Born from the wreckage of Buffalo Springfield, Poco can rightly claim the distinction of being among the first bands to cross over from rock to country.
The band begins its live career at The Troubadour using a couple of different names. Billed as Pogo, the band made their debut at a Monday hoot night. Mondays in 1968 October were 7th, 14th, and 21st. They played a five song set. It immediately gets rave notices for their tight, energetic and upbeat sets. They managed to bank effectively on their positive energy and what appeared at the time to be a logical extension of Furay and Messina's work on the final Buffalo Springfield album Last Time Around.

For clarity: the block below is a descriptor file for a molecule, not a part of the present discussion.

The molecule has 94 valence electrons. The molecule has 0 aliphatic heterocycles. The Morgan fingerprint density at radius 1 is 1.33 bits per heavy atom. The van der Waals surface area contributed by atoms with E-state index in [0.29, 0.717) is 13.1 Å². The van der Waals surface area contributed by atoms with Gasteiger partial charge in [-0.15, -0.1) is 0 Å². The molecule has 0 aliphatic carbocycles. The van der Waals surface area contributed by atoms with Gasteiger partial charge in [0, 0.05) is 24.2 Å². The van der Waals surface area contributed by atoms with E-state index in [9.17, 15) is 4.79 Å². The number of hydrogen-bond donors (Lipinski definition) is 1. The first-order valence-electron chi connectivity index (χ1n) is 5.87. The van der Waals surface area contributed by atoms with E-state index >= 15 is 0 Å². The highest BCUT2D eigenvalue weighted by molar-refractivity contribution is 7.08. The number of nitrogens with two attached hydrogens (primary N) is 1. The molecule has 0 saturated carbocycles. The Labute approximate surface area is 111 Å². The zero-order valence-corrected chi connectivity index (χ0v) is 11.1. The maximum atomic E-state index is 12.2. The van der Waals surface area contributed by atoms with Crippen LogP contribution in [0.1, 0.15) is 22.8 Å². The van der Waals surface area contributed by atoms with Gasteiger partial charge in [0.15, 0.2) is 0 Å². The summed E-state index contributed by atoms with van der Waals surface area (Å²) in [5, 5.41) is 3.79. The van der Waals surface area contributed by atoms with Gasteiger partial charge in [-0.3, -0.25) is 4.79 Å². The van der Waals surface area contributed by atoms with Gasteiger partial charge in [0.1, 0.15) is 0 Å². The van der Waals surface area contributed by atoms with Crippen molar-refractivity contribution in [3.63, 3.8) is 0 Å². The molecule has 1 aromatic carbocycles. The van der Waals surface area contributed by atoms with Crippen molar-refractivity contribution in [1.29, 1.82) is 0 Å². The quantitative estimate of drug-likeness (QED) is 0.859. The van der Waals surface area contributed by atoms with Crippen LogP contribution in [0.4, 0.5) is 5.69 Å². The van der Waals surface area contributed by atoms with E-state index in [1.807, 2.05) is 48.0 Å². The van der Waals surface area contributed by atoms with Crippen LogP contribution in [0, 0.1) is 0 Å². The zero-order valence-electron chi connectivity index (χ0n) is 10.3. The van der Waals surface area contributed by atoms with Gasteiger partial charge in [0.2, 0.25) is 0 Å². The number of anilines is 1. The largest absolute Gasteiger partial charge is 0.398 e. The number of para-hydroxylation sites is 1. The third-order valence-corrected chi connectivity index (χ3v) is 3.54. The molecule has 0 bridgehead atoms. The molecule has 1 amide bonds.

Consisting of pedal steel player Rusty Young, singer and guitarist Richie Furay, singer and guitarist Jim... Read More
... Messina, guitarist Randy Meisner and drummer George Grantham. Randy Meisner's tenure with Poco ends during the recording of their first album. He participates in the early shows of 1969, but is gone by April. Over the years, Poco’s members — including veteran singer-guitarist Paul Cotton — came and went. That left Young as Poco’s sole constant. Young was at every single gig Poco has played since its inception. And he was there with singer Jack Sundrud, drummer George Lawrence and keyboardist Michael Webb when Poco recorded its latest studio album, 2013’s All Fired Up.